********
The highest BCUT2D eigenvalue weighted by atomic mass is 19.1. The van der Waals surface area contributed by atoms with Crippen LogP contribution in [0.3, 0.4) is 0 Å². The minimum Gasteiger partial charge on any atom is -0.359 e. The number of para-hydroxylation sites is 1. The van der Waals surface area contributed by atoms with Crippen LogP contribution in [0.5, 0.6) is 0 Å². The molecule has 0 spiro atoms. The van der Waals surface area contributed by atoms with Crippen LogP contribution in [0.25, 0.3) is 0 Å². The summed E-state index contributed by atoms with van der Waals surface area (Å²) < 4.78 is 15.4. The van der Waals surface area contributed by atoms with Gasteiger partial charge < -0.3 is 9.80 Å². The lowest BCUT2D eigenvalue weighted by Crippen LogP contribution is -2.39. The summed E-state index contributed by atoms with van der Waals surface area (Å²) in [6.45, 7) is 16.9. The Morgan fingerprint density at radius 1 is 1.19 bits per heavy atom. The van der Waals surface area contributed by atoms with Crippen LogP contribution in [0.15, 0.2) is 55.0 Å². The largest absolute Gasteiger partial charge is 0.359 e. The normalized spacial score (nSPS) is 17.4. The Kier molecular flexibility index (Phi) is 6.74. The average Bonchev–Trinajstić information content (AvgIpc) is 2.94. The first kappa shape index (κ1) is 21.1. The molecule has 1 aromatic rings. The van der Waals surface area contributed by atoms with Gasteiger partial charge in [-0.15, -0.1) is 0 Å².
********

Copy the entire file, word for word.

The highest BCUT2D eigenvalue weighted by atomic mass is 19.1. The van der Waals surface area contributed by atoms with Crippen LogP contribution in [0.3, 0.4) is 0 Å². The minimum Gasteiger partial charge on any atom is -0.359 e. The number of para-hydroxylation sites is 1. The van der Waals surface area contributed by atoms with Crippen LogP contribution in [0.5, 0.6) is 0 Å². The molecule has 0 spiro atoms. The van der Waals surface area contributed by atoms with Crippen LogP contribution in [0.25, 0.3) is 0 Å². The summed E-state index contributed by atoms with van der Waals surface area (Å²) < 4.78 is 15.4. The van der Waals surface area contributed by atoms with Gasteiger partial charge < -0.3 is 9.80 Å². The lowest BCUT2D eigenvalue weighted by Crippen LogP contribution is -2.39. The summed E-state index contributed by atoms with van der Waals surface area (Å²) in [6.45, 7) is 16.9. The Morgan fingerprint density at radius 1 is 1.19 bits per heavy atom. The van der Waals surface area contributed by atoms with Crippen LogP contribution in [0.15, 0.2) is 55.0 Å². The largest absolute Gasteiger partial charge is 0.359 e. The normalized spacial score (nSPS) is 17.4. The Kier molecular flexibility index (Phi) is 6.74. The average Bonchev–Trinajstić information content (AvgIpc) is 2.94. The first kappa shape index (κ1) is 21.1. The molecule has 1 aromatic rings. The van der Waals surface area contributed by atoms with Gasteiger partial charge in [-0.15, -0.1) is 0 Å².